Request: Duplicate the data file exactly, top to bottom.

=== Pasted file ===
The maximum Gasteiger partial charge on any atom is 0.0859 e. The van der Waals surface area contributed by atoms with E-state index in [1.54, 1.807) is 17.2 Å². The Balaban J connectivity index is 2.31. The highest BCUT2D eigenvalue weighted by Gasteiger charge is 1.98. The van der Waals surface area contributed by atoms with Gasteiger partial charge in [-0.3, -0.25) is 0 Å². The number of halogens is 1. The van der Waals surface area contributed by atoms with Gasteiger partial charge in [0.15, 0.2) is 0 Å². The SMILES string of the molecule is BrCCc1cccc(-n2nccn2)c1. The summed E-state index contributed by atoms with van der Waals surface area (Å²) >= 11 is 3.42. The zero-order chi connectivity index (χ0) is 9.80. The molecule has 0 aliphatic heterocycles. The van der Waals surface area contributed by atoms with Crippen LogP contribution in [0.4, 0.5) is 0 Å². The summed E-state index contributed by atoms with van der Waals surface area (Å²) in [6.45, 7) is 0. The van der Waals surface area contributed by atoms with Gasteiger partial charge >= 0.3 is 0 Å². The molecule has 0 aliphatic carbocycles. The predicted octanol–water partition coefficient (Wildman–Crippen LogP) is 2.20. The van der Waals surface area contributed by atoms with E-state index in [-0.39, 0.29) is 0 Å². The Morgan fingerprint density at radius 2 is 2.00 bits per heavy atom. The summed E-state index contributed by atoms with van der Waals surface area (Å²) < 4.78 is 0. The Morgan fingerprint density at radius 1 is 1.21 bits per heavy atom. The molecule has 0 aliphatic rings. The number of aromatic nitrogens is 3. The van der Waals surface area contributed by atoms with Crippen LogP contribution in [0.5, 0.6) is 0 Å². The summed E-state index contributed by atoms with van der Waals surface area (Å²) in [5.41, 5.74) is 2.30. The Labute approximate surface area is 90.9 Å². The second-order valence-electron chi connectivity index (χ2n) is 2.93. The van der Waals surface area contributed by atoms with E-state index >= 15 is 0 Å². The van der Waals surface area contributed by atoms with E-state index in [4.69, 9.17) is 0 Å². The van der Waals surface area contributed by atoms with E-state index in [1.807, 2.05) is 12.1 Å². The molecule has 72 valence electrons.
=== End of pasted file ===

The maximum Gasteiger partial charge on any atom is 0.0859 e. The van der Waals surface area contributed by atoms with E-state index in [1.54, 1.807) is 17.2 Å². The Balaban J connectivity index is 2.31. The highest BCUT2D eigenvalue weighted by Gasteiger charge is 1.98. The van der Waals surface area contributed by atoms with Gasteiger partial charge in [-0.3, -0.25) is 0 Å². The number of halogens is 1. The van der Waals surface area contributed by atoms with Gasteiger partial charge in [0.15, 0.2) is 0 Å². The SMILES string of the molecule is BrCCc1cccc(-n2nccn2)c1. The summed E-state index contributed by atoms with van der Waals surface area (Å²) >= 11 is 3.42. The zero-order chi connectivity index (χ0) is 9.80. The molecule has 0 aliphatic heterocycles. The van der Waals surface area contributed by atoms with Crippen LogP contribution in [0.4, 0.5) is 0 Å². The summed E-state index contributed by atoms with van der Waals surface area (Å²) in [6.45, 7) is 0. The van der Waals surface area contributed by atoms with Gasteiger partial charge >= 0.3 is 0 Å². The molecule has 0 aliphatic carbocycles. The predicted octanol–water partition coefficient (Wildman–Crippen LogP) is 2.20. The van der Waals surface area contributed by atoms with E-state index in [-0.39, 0.29) is 0 Å². The Morgan fingerprint density at radius 2 is 2.00 bits per heavy atom. The summed E-state index contributed by atoms with van der Waals surface area (Å²) < 4.78 is 0. The Morgan fingerprint density at radius 1 is 1.21 bits per heavy atom. The molecule has 0 aliphatic rings. The number of aromatic nitrogens is 3. The van der Waals surface area contributed by atoms with Crippen LogP contribution in [0.5, 0.6) is 0 Å². The summed E-state index contributed by atoms with van der Waals surface area (Å²) in [5.41, 5.74) is 2.30. The Labute approximate surface area is 90.9 Å². The second-order valence-electron chi connectivity index (χ2n) is 2.93. The van der Waals surface area contributed by atoms with E-state index >= 15 is 0 Å². The van der Waals surface area contributed by atoms with E-state index in [4.69, 9.17) is 0 Å². The van der Waals surface area contributed by atoms with E-state index in [1.807, 2.05) is 12.1 Å². The molecule has 72 valence electrons.